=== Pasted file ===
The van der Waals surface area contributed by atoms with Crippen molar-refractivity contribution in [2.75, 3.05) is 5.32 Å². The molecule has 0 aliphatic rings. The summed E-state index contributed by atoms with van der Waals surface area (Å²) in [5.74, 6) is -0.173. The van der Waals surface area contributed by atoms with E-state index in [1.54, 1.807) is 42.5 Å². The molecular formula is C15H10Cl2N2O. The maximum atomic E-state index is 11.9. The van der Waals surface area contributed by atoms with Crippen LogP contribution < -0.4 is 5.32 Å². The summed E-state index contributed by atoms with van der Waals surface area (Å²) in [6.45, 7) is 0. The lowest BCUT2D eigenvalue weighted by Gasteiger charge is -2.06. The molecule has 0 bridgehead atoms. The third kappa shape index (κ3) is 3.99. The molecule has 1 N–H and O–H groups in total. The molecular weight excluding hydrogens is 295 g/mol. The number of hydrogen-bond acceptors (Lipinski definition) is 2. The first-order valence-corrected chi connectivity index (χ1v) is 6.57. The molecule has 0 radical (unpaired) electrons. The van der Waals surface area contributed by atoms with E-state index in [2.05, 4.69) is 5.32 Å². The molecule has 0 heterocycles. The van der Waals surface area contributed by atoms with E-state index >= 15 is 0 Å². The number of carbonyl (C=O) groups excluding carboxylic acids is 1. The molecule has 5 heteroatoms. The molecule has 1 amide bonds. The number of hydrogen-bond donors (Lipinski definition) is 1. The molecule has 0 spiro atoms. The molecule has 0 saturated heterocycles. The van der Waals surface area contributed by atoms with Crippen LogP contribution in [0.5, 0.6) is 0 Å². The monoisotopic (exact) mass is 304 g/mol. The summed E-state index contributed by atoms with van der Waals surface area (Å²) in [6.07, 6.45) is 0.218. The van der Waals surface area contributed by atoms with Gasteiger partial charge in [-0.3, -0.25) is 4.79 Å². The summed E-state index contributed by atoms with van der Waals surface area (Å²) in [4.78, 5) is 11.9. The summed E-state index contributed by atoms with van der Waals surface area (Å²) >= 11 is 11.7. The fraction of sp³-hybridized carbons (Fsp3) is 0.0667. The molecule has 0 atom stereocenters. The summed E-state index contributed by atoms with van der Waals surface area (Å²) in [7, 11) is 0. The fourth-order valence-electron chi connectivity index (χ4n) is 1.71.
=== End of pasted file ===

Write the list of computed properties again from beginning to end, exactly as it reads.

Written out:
The van der Waals surface area contributed by atoms with Crippen molar-refractivity contribution in [2.75, 3.05) is 5.32 Å². The molecule has 0 aliphatic rings. The summed E-state index contributed by atoms with van der Waals surface area (Å²) in [5.74, 6) is -0.173. The van der Waals surface area contributed by atoms with E-state index in [1.54, 1.807) is 42.5 Å². The molecular formula is C15H10Cl2N2O. The maximum atomic E-state index is 11.9. The van der Waals surface area contributed by atoms with Crippen LogP contribution < -0.4 is 5.32 Å². The summed E-state index contributed by atoms with van der Waals surface area (Å²) in [6.45, 7) is 0. The lowest BCUT2D eigenvalue weighted by Gasteiger charge is -2.06. The molecule has 0 bridgehead atoms. The third kappa shape index (κ3) is 3.99. The molecule has 1 N–H and O–H groups in total. The molecular weight excluding hydrogens is 295 g/mol. The number of hydrogen-bond acceptors (Lipinski definition) is 2. The first-order valence-corrected chi connectivity index (χ1v) is 6.57. The molecule has 0 radical (unpaired) electrons. The van der Waals surface area contributed by atoms with E-state index in [2.05, 4.69) is 5.32 Å². The molecule has 0 heterocycles. The van der Waals surface area contributed by atoms with E-state index >= 15 is 0 Å². The number of carbonyl (C=O) groups excluding carboxylic acids is 1. The molecule has 5 heteroatoms. The molecule has 1 amide bonds. The number of hydrogen-bond donors (Lipinski definition) is 1. The molecule has 0 spiro atoms. The molecule has 0 saturated heterocycles. The van der Waals surface area contributed by atoms with Crippen LogP contribution in [0.5, 0.6) is 0 Å². The monoisotopic (exact) mass is 304 g/mol. The summed E-state index contributed by atoms with van der Waals surface area (Å²) in [6.07, 6.45) is 0.218. The van der Waals surface area contributed by atoms with Gasteiger partial charge in [-0.3, -0.25) is 4.79 Å². The summed E-state index contributed by atoms with van der Waals surface area (Å²) in [4.78, 5) is 11.9. The summed E-state index contributed by atoms with van der Waals surface area (Å²) >= 11 is 11.7. The fraction of sp³-hybridized carbons (Fsp3) is 0.0667. The molecule has 0 atom stereocenters. The summed E-state index contributed by atoms with van der Waals surface area (Å²) in [7, 11) is 0. The fourth-order valence-electron chi connectivity index (χ4n) is 1.71.